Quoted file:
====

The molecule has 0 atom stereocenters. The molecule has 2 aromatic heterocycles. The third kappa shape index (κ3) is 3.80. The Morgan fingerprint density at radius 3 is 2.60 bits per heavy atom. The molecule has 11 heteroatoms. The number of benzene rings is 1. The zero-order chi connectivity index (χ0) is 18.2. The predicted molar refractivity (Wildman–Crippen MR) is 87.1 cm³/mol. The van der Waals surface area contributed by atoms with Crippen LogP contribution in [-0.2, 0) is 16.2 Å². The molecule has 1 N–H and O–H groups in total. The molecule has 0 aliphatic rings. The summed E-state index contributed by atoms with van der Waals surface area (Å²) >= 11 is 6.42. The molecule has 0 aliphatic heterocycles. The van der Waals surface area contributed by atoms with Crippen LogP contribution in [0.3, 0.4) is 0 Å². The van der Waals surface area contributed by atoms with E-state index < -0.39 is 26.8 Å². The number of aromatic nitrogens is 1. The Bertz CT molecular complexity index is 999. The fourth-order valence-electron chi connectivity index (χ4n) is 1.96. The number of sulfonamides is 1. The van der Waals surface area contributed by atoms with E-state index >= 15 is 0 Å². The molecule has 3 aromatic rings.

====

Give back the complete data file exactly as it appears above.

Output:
The molecule has 0 atom stereocenters. The molecule has 2 aromatic heterocycles. The third kappa shape index (κ3) is 3.80. The Morgan fingerprint density at radius 3 is 2.60 bits per heavy atom. The molecule has 11 heteroatoms. The number of benzene rings is 1. The zero-order chi connectivity index (χ0) is 18.2. The predicted molar refractivity (Wildman–Crippen MR) is 87.1 cm³/mol. The van der Waals surface area contributed by atoms with Crippen LogP contribution in [-0.2, 0) is 16.2 Å². The molecule has 1 N–H and O–H groups in total. The molecule has 0 aliphatic rings. The summed E-state index contributed by atoms with van der Waals surface area (Å²) >= 11 is 6.42. The molecule has 0 aliphatic heterocycles. The van der Waals surface area contributed by atoms with Crippen LogP contribution in [0.3, 0.4) is 0 Å². The van der Waals surface area contributed by atoms with E-state index < -0.39 is 26.8 Å². The number of aromatic nitrogens is 1. The Bertz CT molecular complexity index is 999. The fourth-order valence-electron chi connectivity index (χ4n) is 1.96. The number of sulfonamides is 1. The van der Waals surface area contributed by atoms with E-state index >= 15 is 0 Å². The molecule has 3 aromatic rings.